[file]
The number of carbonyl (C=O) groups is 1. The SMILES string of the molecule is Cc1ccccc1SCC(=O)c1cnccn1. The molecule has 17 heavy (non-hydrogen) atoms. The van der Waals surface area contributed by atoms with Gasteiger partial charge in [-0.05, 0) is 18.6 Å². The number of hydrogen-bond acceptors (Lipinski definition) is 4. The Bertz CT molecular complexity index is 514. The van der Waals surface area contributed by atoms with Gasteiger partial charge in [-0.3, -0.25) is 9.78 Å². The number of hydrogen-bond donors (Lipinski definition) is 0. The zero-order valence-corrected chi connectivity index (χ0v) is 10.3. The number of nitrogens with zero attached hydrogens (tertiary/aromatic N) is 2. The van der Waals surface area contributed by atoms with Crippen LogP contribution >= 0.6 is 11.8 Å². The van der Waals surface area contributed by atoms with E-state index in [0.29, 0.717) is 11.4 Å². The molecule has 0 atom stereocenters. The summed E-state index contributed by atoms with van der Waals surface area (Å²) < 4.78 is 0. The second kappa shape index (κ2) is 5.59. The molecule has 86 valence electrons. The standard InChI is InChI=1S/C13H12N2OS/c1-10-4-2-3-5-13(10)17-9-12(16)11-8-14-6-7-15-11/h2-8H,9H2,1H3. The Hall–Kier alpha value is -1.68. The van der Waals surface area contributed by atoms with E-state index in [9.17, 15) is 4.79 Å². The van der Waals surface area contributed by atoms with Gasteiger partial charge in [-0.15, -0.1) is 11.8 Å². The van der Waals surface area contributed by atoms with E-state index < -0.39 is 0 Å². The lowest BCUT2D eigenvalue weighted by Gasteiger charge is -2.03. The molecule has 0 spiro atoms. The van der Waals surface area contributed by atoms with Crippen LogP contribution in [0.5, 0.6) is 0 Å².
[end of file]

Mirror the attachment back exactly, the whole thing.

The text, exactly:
The number of carbonyl (C=O) groups is 1. The SMILES string of the molecule is Cc1ccccc1SCC(=O)c1cnccn1. The molecule has 17 heavy (non-hydrogen) atoms. The van der Waals surface area contributed by atoms with Gasteiger partial charge in [-0.05, 0) is 18.6 Å². The number of hydrogen-bond acceptors (Lipinski definition) is 4. The Bertz CT molecular complexity index is 514. The van der Waals surface area contributed by atoms with Gasteiger partial charge in [-0.3, -0.25) is 9.78 Å². The number of hydrogen-bond donors (Lipinski definition) is 0. The zero-order valence-corrected chi connectivity index (χ0v) is 10.3. The number of nitrogens with zero attached hydrogens (tertiary/aromatic N) is 2. The van der Waals surface area contributed by atoms with Crippen LogP contribution >= 0.6 is 11.8 Å². The van der Waals surface area contributed by atoms with E-state index in [0.29, 0.717) is 11.4 Å². The molecule has 0 atom stereocenters. The summed E-state index contributed by atoms with van der Waals surface area (Å²) < 4.78 is 0. The second kappa shape index (κ2) is 5.59. The molecule has 86 valence electrons. The standard InChI is InChI=1S/C13H12N2OS/c1-10-4-2-3-5-13(10)17-9-12(16)11-8-14-6-7-15-11/h2-8H,9H2,1H3. The Hall–Kier alpha value is -1.68. The van der Waals surface area contributed by atoms with E-state index in [9.17, 15) is 4.79 Å². The van der Waals surface area contributed by atoms with Gasteiger partial charge in [-0.15, -0.1) is 11.8 Å². The van der Waals surface area contributed by atoms with E-state index < -0.39 is 0 Å². The lowest BCUT2D eigenvalue weighted by Gasteiger charge is -2.03. The molecule has 0 spiro atoms. The van der Waals surface area contributed by atoms with Crippen LogP contribution in [0.5, 0.6) is 0 Å².